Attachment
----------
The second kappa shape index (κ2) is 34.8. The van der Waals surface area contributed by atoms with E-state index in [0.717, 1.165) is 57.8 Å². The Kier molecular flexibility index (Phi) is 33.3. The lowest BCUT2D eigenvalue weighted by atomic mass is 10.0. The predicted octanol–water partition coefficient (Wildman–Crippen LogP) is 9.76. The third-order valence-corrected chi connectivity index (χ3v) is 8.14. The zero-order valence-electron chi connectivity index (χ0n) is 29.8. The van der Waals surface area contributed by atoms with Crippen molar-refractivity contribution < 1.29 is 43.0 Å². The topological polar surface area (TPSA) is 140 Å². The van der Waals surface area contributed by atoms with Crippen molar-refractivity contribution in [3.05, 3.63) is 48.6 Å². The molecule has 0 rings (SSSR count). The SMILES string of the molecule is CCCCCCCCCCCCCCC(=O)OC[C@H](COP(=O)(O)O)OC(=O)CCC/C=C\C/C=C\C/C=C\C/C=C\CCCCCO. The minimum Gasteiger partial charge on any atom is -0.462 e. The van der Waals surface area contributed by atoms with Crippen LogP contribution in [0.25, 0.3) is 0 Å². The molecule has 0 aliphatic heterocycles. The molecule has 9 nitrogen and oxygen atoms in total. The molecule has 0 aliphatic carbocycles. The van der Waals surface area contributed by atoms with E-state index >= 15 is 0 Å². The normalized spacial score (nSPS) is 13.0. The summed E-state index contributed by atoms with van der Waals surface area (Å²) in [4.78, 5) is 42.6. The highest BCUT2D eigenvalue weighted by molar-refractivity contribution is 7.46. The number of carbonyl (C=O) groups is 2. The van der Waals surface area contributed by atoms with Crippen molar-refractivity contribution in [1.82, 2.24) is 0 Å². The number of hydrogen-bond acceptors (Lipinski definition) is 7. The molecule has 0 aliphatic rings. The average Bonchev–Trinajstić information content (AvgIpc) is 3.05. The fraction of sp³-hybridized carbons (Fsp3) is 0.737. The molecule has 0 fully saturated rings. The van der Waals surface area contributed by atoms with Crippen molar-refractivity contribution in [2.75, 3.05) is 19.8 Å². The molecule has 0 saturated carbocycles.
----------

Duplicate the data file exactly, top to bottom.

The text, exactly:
The second kappa shape index (κ2) is 34.8. The van der Waals surface area contributed by atoms with E-state index in [0.717, 1.165) is 57.8 Å². The Kier molecular flexibility index (Phi) is 33.3. The lowest BCUT2D eigenvalue weighted by atomic mass is 10.0. The predicted octanol–water partition coefficient (Wildman–Crippen LogP) is 9.76. The third-order valence-corrected chi connectivity index (χ3v) is 8.14. The zero-order valence-electron chi connectivity index (χ0n) is 29.8. The van der Waals surface area contributed by atoms with Crippen molar-refractivity contribution < 1.29 is 43.0 Å². The topological polar surface area (TPSA) is 140 Å². The van der Waals surface area contributed by atoms with Crippen molar-refractivity contribution in [3.05, 3.63) is 48.6 Å². The molecule has 0 rings (SSSR count). The SMILES string of the molecule is CCCCCCCCCCCCCCC(=O)OC[C@H](COP(=O)(O)O)OC(=O)CCC/C=C\C/C=C\C/C=C\C/C=C\CCCCCO. The minimum Gasteiger partial charge on any atom is -0.462 e. The van der Waals surface area contributed by atoms with Crippen LogP contribution in [0.25, 0.3) is 0 Å². The molecule has 0 aliphatic heterocycles. The molecule has 9 nitrogen and oxygen atoms in total. The molecule has 0 aliphatic carbocycles. The van der Waals surface area contributed by atoms with E-state index >= 15 is 0 Å². The normalized spacial score (nSPS) is 13.0. The summed E-state index contributed by atoms with van der Waals surface area (Å²) in [4.78, 5) is 42.6. The highest BCUT2D eigenvalue weighted by molar-refractivity contribution is 7.46. The number of carbonyl (C=O) groups is 2. The van der Waals surface area contributed by atoms with Crippen molar-refractivity contribution in [1.82, 2.24) is 0 Å². The number of hydrogen-bond acceptors (Lipinski definition) is 7. The molecule has 0 aliphatic rings. The average Bonchev–Trinajstić information content (AvgIpc) is 3.05. The fraction of sp³-hybridized carbons (Fsp3) is 0.737. The molecule has 0 fully saturated rings. The van der Waals surface area contributed by atoms with Crippen molar-refractivity contribution in [2.75, 3.05) is 19.8 Å². The molecule has 0 saturated carbocycles.